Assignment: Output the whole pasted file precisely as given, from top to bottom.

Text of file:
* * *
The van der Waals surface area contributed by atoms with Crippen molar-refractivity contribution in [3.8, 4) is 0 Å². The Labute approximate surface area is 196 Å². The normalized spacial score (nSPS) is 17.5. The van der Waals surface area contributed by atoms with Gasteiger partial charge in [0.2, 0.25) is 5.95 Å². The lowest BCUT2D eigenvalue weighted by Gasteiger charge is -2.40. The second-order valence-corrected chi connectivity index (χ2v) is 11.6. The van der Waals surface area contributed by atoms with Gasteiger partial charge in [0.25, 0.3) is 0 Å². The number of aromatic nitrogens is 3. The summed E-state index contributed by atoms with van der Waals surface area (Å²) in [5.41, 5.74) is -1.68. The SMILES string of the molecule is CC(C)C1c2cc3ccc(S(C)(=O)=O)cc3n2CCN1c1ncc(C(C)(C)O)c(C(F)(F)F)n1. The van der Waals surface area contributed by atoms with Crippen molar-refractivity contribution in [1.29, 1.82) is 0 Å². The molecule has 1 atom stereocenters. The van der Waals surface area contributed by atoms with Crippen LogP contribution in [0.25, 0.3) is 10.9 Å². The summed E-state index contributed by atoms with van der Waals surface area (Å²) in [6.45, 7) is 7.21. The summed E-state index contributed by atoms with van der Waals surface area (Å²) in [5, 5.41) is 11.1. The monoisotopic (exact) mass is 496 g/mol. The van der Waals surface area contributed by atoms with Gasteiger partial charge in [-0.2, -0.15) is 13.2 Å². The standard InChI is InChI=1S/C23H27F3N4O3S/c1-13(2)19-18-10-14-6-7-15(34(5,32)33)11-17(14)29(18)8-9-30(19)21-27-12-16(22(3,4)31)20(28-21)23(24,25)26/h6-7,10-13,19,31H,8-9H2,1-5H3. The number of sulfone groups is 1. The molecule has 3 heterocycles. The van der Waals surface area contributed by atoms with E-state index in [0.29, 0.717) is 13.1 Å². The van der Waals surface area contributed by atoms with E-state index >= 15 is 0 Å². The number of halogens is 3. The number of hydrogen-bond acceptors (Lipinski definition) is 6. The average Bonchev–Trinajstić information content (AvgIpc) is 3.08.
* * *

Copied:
The van der Waals surface area contributed by atoms with Crippen molar-refractivity contribution in [3.8, 4) is 0 Å². The Labute approximate surface area is 196 Å². The normalized spacial score (nSPS) is 17.5. The van der Waals surface area contributed by atoms with Gasteiger partial charge in [0.2, 0.25) is 5.95 Å². The lowest BCUT2D eigenvalue weighted by Gasteiger charge is -2.40. The second-order valence-corrected chi connectivity index (χ2v) is 11.6. The van der Waals surface area contributed by atoms with Gasteiger partial charge in [0.25, 0.3) is 0 Å². The number of aromatic nitrogens is 3. The summed E-state index contributed by atoms with van der Waals surface area (Å²) in [5.41, 5.74) is -1.68. The SMILES string of the molecule is CC(C)C1c2cc3ccc(S(C)(=O)=O)cc3n2CCN1c1ncc(C(C)(C)O)c(C(F)(F)F)n1. The van der Waals surface area contributed by atoms with Crippen molar-refractivity contribution in [1.29, 1.82) is 0 Å². The molecule has 1 atom stereocenters. The van der Waals surface area contributed by atoms with Crippen LogP contribution in [0.25, 0.3) is 10.9 Å². The summed E-state index contributed by atoms with van der Waals surface area (Å²) in [6.45, 7) is 7.21. The summed E-state index contributed by atoms with van der Waals surface area (Å²) in [5, 5.41) is 11.1. The monoisotopic (exact) mass is 496 g/mol. The van der Waals surface area contributed by atoms with Gasteiger partial charge in [-0.2, -0.15) is 13.2 Å². The standard InChI is InChI=1S/C23H27F3N4O3S/c1-13(2)19-18-10-14-6-7-15(34(5,32)33)11-17(14)29(18)8-9-30(19)21-27-12-16(22(3,4)31)20(28-21)23(24,25)26/h6-7,10-13,19,31H,8-9H2,1-5H3. The number of sulfone groups is 1. The molecule has 3 heterocycles. The van der Waals surface area contributed by atoms with E-state index in [0.29, 0.717) is 13.1 Å². The van der Waals surface area contributed by atoms with E-state index >= 15 is 0 Å². The number of halogens is 3. The number of hydrogen-bond acceptors (Lipinski definition) is 6. The average Bonchev–Trinajstić information content (AvgIpc) is 3.08.